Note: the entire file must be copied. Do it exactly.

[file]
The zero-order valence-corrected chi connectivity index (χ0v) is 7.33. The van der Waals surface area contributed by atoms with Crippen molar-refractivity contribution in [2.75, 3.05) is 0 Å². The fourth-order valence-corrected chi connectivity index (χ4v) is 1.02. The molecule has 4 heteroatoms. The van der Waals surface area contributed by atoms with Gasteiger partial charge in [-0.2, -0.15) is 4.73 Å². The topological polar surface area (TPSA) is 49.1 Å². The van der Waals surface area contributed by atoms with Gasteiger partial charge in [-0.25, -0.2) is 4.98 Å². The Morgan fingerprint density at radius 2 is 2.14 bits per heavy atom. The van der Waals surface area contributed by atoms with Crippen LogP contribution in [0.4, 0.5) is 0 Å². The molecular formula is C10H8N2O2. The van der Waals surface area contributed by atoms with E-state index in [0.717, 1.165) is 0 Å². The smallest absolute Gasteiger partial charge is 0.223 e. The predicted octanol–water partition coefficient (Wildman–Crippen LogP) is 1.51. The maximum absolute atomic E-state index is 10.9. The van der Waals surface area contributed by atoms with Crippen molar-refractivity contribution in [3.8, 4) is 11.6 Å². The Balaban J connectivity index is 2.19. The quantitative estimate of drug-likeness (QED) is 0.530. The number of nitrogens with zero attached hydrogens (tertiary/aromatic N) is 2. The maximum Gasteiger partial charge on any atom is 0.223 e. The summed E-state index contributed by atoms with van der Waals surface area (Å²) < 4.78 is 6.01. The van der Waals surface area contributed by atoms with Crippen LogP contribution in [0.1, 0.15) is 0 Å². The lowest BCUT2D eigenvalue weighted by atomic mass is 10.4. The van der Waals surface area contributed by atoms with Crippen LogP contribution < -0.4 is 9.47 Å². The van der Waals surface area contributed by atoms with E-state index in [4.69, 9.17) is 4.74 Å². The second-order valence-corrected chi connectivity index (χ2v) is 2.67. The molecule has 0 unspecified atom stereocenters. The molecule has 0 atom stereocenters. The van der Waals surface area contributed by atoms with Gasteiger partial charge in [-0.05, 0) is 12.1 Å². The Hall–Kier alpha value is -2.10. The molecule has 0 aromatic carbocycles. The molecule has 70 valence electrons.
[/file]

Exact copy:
The zero-order valence-corrected chi connectivity index (χ0v) is 7.33. The van der Waals surface area contributed by atoms with Crippen molar-refractivity contribution in [2.75, 3.05) is 0 Å². The fourth-order valence-corrected chi connectivity index (χ4v) is 1.02. The molecule has 4 heteroatoms. The van der Waals surface area contributed by atoms with Gasteiger partial charge in [-0.2, -0.15) is 4.73 Å². The topological polar surface area (TPSA) is 49.1 Å². The van der Waals surface area contributed by atoms with Gasteiger partial charge in [-0.25, -0.2) is 4.98 Å². The Morgan fingerprint density at radius 2 is 2.14 bits per heavy atom. The van der Waals surface area contributed by atoms with Crippen LogP contribution in [0.4, 0.5) is 0 Å². The molecular formula is C10H8N2O2. The van der Waals surface area contributed by atoms with E-state index in [0.717, 1.165) is 0 Å². The smallest absolute Gasteiger partial charge is 0.223 e. The predicted octanol–water partition coefficient (Wildman–Crippen LogP) is 1.51. The maximum absolute atomic E-state index is 10.9. The van der Waals surface area contributed by atoms with Crippen molar-refractivity contribution in [3.8, 4) is 11.6 Å². The Balaban J connectivity index is 2.19. The quantitative estimate of drug-likeness (QED) is 0.530. The number of nitrogens with zero attached hydrogens (tertiary/aromatic N) is 2. The maximum Gasteiger partial charge on any atom is 0.223 e. The summed E-state index contributed by atoms with van der Waals surface area (Å²) < 4.78 is 6.01. The van der Waals surface area contributed by atoms with Crippen LogP contribution in [0.1, 0.15) is 0 Å². The lowest BCUT2D eigenvalue weighted by atomic mass is 10.4. The van der Waals surface area contributed by atoms with Crippen LogP contribution < -0.4 is 9.47 Å². The van der Waals surface area contributed by atoms with E-state index in [4.69, 9.17) is 4.74 Å². The second-order valence-corrected chi connectivity index (χ2v) is 2.67. The molecule has 0 unspecified atom stereocenters. The molecule has 0 atom stereocenters. The van der Waals surface area contributed by atoms with Gasteiger partial charge in [-0.05, 0) is 12.1 Å². The Hall–Kier alpha value is -2.10. The molecule has 0 aromatic carbocycles. The molecule has 70 valence electrons.